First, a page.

According to data from the Centers for Disease Control and Prevention, several western Kentucky counties rank high in the percentage of overall vaccinated persons per county, including Hancock, McLean and Daviess.

As of April 5, the CDC has Hancock County listed as No. 6 in Kentucky for top percentage of overall vaccinated individuals, with 25.3% of the county’s total population being fully vaccinated.

McLean County is No. 11 with 22.3%, and Daviess is No. 13 with 21.8%.

The largest percentage is listed as 29% in Woodford County.

“Daviess County, McLean and Hancock County, especially, have consistently been in the top 10% in the state. I think for a while there, Hancock was No. 1 in the age-65-and-above percentage,” said Green River District Health Department Public Health Director Clay Horton.

GRDHD covers the seven-county region of Daviess, McLean, Hancock, Ohio, Union, Webster and Henderson counties.

Hopkins County is also in the top half of counties at 20.7%, while Muhlenberg County falls toward the bottom top half with 19.5%.

Ohio, Webster, Henderson and Union counties, however, fall within the bottom half of Kentucky counties for percentage of fully vaccinated residents, according to CDC data.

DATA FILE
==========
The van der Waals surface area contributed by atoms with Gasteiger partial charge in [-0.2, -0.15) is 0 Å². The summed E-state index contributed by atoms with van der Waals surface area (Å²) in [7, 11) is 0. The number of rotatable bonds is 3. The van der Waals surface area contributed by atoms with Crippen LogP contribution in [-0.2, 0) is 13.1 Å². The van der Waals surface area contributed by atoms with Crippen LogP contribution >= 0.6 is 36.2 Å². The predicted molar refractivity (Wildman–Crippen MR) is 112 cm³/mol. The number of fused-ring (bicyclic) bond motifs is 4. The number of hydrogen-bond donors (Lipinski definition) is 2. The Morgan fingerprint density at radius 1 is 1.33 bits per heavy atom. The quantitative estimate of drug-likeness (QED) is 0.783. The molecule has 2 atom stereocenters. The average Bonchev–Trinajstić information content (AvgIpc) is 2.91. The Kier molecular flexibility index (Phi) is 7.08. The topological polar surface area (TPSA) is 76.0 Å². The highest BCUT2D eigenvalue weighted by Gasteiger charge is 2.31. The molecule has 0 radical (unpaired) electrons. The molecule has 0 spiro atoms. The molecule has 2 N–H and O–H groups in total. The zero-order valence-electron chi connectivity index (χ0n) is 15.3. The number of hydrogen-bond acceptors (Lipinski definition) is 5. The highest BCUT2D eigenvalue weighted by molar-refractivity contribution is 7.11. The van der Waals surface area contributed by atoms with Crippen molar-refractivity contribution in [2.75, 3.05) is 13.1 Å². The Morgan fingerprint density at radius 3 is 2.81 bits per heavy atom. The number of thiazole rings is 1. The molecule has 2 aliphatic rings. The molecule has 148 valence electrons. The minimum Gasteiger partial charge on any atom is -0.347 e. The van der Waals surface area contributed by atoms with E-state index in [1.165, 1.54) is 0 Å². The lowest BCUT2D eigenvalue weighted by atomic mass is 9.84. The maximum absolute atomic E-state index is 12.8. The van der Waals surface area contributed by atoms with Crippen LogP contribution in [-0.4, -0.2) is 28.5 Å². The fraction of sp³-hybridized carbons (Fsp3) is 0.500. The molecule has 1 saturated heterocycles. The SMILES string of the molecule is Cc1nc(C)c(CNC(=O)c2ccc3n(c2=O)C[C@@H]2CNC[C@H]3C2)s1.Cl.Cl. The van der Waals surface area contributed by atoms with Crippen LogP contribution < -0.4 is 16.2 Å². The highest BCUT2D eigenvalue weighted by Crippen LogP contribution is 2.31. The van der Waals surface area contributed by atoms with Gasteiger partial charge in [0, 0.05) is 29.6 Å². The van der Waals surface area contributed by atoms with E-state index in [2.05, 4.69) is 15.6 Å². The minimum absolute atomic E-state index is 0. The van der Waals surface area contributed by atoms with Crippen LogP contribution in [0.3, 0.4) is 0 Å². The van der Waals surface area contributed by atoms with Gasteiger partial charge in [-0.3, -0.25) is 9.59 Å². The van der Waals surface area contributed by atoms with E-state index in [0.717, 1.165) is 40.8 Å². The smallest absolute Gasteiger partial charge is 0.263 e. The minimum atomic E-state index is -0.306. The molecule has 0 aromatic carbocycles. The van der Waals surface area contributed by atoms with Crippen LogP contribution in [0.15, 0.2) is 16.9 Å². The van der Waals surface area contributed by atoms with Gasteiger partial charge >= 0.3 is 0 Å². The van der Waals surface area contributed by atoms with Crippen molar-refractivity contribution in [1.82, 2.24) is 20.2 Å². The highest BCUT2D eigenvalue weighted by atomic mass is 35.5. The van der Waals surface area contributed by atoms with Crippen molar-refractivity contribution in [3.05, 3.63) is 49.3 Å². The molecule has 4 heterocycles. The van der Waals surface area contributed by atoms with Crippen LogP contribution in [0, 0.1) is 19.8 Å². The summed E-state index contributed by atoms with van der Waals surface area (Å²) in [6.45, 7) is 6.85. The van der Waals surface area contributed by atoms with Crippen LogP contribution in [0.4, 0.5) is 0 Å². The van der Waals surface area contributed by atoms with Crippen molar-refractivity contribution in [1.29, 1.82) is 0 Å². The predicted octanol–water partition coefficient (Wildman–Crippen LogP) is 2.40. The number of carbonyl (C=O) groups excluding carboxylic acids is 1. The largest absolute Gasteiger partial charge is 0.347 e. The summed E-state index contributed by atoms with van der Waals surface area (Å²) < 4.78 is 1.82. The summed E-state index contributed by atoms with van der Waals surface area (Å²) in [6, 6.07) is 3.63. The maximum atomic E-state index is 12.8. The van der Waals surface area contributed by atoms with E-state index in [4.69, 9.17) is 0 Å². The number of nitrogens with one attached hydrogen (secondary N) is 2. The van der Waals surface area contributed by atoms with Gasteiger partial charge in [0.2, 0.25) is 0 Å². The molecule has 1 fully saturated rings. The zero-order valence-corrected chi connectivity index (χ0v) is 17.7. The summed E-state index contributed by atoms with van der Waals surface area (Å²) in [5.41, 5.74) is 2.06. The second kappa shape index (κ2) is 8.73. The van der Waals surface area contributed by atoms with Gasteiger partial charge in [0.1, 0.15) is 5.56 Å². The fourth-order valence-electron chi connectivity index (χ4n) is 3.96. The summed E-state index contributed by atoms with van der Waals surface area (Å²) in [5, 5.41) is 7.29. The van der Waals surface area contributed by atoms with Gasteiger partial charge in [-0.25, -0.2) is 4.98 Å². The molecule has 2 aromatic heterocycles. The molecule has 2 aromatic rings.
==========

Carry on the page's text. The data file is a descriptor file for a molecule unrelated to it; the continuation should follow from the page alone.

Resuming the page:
Horton said work done in each of the seven counties by GRDHD is nearly identical. The differences, he said, likely come down to personal choices of residents.

“The type of work that we’re doing in all of our counties, and not just the health department, but other vaccine providers, is very similar,” he said. “I think the credit goes to the population rather than the providers on that particular ranking.”

Dr. Francis DuFrayne, chief medical officer at Owensboro Health, said the health care system is proud of where Daviess County and some surrounding areas are in the vaccination process.

“It’s been really a team effort here starting in early December for the vaccine clinic, and it really has brought a lot of people together, and it’s been a real collaboration,” he said. “We’ve really coordinated with everybody to roll this out, and I think that’s why you’re seeing such a good response.”

OH also owns health care facilities in Muhlenberg and Grayson counties — the OH Muhlenberg Community Hospital and OH Twin Lakes Medical Center, respectively.

DuFrayne said while OH is operating a vaccine clinic in both facilities, the clinics have been opened more recently than the Owensboro locations, which might be part of the reason vaccinations are not as high in Muhlenberg County than in other surrounding areas.

“Early on, when the vaccine was a little bit harder to get and our numbers were low, we did our vaccinations up here in Daviess County, but once the state started (increasing) vaccine for us, we have opened a vaccine clinic at Owensboro Health Muhlenberg Community Hospital, and we also opened a vaccine clinic at Grayson County Twin Lakes,” he said.

According to DuFrayne, vaccinations are starting to increase in both counties.

Christie Netherton, cnetherton@messenger-inquirer.com, 270-691-7360

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